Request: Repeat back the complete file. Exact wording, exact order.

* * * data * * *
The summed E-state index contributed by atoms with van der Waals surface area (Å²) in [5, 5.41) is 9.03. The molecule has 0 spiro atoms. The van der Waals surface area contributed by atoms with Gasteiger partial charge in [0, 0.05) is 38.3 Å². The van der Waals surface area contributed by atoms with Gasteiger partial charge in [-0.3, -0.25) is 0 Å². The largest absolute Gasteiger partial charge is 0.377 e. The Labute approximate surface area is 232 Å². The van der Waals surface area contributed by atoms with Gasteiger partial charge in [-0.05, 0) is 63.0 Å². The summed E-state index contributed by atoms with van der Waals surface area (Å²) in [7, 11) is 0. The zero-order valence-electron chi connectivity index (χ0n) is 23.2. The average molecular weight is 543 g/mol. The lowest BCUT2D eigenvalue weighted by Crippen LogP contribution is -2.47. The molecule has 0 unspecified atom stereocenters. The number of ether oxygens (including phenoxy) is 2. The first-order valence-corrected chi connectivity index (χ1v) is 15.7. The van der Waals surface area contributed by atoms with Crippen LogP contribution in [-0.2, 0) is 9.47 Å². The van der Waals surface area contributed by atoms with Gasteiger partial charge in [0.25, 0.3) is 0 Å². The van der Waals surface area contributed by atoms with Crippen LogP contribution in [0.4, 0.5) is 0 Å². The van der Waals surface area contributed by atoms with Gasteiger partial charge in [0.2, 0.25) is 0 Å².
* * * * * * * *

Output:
The summed E-state index contributed by atoms with van der Waals surface area (Å²) in [5, 5.41) is 9.03. The molecule has 0 spiro atoms. The van der Waals surface area contributed by atoms with Gasteiger partial charge in [0, 0.05) is 38.3 Å². The van der Waals surface area contributed by atoms with Gasteiger partial charge in [-0.3, -0.25) is 0 Å². The largest absolute Gasteiger partial charge is 0.377 e. The Labute approximate surface area is 232 Å². The van der Waals surface area contributed by atoms with Gasteiger partial charge in [-0.05, 0) is 63.0 Å². The summed E-state index contributed by atoms with van der Waals surface area (Å²) in [7, 11) is 0. The zero-order valence-electron chi connectivity index (χ0n) is 23.2. The average molecular weight is 543 g/mol. The lowest BCUT2D eigenvalue weighted by Crippen LogP contribution is -2.47. The molecule has 0 unspecified atom stereocenters. The number of ether oxygens (including phenoxy) is 2. The first-order valence-corrected chi connectivity index (χ1v) is 15.7. The van der Waals surface area contributed by atoms with Crippen LogP contribution in [-0.2, 0) is 9.47 Å². The van der Waals surface area contributed by atoms with Gasteiger partial charge in [0.25, 0.3) is 0 Å². The van der Waals surface area contributed by atoms with Crippen LogP contribution in [0.4, 0.5) is 0 Å². The van der Waals surface area contributed by atoms with Gasteiger partial charge in [0.2, 0.25) is 0 Å².